Best Moments From Sunday Talk on Benghazi & Hillary’s Future (VIDEO)
Clinton was a hot topic of discussion on Sunday’s political talk shows. Here’s what you missed.
Her fist pounding on the table, Secretary of State Hillary Clinton laid into her interrogator, Sen. Ron Johnson (R-Wis.), in what has become the defining moment of her testimony about the attack on America’s consulate in Benghazi. Her most vehement point: “What difference at this point does it make” why the perpetrators attacked? America’s job now is to make sure such attacks don’t happen again. As she mulls a run at the White House in 2016, the chattering class took time Sunday to assess her chances, what “Benghazigate” will mean for her political future, and how, with Hillary on the sidelines, America can combat an increasingly complex terrorist threat.
McCain: ‘We Don’t [Have] Answers’
If you’re a dead horse near Sen. John McCain, look out. On This Week, the Arizona senator continued to demand answers and repercussions for the Sept. 11 attack on America’s consulate in Benghazi, Libya. “There’s two movies been made about getting bin Laden with every ticktock of every minute,” McCain steamed, but “we still don’t know what the president was doing” during the attack on the Benghazi consulate. Paging Kathryn Bigelow?
Menendez: Nuff Said on Benghazi
Minutes later, Sen. Bob Menendez (D-N.J.) disagreed. The chairman of Clinton’s hearing before the Senate Foreign Relations Committee (and the man expected to become that body’s next chairman, once current leader John Kerry is sworn in as secretary of state) told This Week that he thinks “Benghazigate,” as it has been called, is over. “I don’t know how much more can be said about the realities of what happened in Benghazi,” he said.
Feinstein: Hillary Should Run in 2016
After Bob Schieffer explained that “bad stuff” is going on “in Mali and other places,” Sen. Dianne Feinstein (D-Calif.) weighed in on Benghazi, terrorism, and how America should defend itself from future attacks. On Face the Nation, Feinstein warned against “an effort to establish a beachhead for terrorism, a joining together of terrorist organizations,” of which Benghazi “was a small symptom.” For defense, then, she said America should join forces with its allies, as well as with powers like China and Russia, to establish a coalition to fight terrorism worldwide. “It’s to the interest of civilized countries to have an apparatus to be able to take down and rend asunder terrorist groups wherever they appear,” she said.
And the best person to lead that charge after Obama’s second term, in her mind, is Hillary Clinton. “I am a fan,” Feinstein said of the outgoing secretary of state on State of the Union. “I would love it if she would run” in 2016.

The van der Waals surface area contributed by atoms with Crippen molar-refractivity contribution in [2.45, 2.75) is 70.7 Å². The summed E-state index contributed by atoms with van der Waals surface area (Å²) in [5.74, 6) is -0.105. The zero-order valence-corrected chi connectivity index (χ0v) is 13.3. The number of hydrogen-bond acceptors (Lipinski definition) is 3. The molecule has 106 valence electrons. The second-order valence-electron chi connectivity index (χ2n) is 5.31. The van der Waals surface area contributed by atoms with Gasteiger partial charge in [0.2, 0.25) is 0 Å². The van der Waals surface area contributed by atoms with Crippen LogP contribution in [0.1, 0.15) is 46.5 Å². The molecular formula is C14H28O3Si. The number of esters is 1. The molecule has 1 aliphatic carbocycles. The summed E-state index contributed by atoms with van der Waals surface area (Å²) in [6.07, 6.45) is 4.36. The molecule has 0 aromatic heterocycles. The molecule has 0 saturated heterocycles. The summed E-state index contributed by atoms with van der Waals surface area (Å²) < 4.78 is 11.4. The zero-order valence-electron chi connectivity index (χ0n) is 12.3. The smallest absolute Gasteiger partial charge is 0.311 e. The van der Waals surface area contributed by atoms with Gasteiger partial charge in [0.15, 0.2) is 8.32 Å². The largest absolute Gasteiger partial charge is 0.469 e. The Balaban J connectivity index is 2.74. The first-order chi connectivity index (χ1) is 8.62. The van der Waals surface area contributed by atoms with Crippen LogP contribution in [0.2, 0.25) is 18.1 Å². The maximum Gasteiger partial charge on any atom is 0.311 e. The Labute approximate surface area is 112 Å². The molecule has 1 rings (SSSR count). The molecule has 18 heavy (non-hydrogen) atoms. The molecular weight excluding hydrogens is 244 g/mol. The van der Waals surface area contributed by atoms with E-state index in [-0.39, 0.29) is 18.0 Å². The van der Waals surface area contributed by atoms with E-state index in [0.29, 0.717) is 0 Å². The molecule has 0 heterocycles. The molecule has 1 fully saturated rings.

Durbin: Benghazi ‘a Red Flare’
Hillary Clinton’s performance as secretary of state “will be recognized by history,” Sen. Dick Durbin (D-Ill.) said on Fox News Sunday, and her flare-up at her Senate hearing “was one of her finer moments.” Benghazigate, Durbin argued, was “a red flare of an issue” drummed up before the election to hurt Obama’s chances of reelection. Now that the president has been sworn in for a second term, Durbin continued, “the critical mission” is “to make sure it [an attack on a consulate or embassy] never happens again.”
Frum: Obama’s Sending a Message for 2016
In his first joint interview without the first lady, President Obama sits down alongside Hillary Clinton on Sunday night on 60 Minutes, to publicly praise his onetime adversary turned secretary of state. And on CNN’s Reliable Sources, David Frum argued that the interview is about Obama sending a message for 2016—and not the message you’d expect. “What this interview is about is the president saying: ‘I am neutral in the forthcoming Biden-Clinton contest for 2016,’” Frum said. It’s the president saying, “‘Leave me out of this; it’s between those two [Biden and Clinton].’”
Mitchell: Dems Say Hillary ‘Clears the Field’
Quoting “a lot of Democrats,” NBC’s Andrea Mitchell told Meet the Press that Clinton has a clear path to the 2016 Democratic nomination for president if she wants it. “If she decides—and she’s completely positioned for it—to run,” Mitchell said, “she clears the field ... No one can take her on.”